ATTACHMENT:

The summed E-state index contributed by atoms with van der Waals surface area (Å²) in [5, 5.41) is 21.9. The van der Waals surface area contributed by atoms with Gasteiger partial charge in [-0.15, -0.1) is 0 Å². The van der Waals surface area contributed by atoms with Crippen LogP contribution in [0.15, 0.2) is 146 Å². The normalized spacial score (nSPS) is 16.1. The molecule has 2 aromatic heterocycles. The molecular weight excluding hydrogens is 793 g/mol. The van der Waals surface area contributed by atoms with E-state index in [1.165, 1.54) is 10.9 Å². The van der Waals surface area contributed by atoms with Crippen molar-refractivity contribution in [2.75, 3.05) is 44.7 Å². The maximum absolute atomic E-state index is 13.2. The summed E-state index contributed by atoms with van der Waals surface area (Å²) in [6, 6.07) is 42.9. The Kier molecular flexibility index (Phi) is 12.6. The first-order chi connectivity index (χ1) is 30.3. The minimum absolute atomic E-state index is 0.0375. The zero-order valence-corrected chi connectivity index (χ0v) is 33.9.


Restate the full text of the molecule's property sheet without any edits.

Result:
The summed E-state index contributed by atoms with van der Waals surface area (Å²) in [5, 5.41) is 21.9. The van der Waals surface area contributed by atoms with Gasteiger partial charge in [-0.15, -0.1) is 0 Å². The van der Waals surface area contributed by atoms with Crippen LogP contribution in [0.15, 0.2) is 146 Å². The normalized spacial score (nSPS) is 16.1. The molecule has 2 aromatic heterocycles. The molecular weight excluding hydrogens is 793 g/mol. The van der Waals surface area contributed by atoms with E-state index in [1.165, 1.54) is 10.9 Å². The van der Waals surface area contributed by atoms with Crippen molar-refractivity contribution in [2.75, 3.05) is 44.7 Å². The maximum absolute atomic E-state index is 13.2. The summed E-state index contributed by atoms with van der Waals surface area (Å²) in [6, 6.07) is 42.9. The Kier molecular flexibility index (Phi) is 12.6. The first-order chi connectivity index (χ1) is 30.3. The minimum absolute atomic E-state index is 0.0375. The zero-order valence-corrected chi connectivity index (χ0v) is 33.9.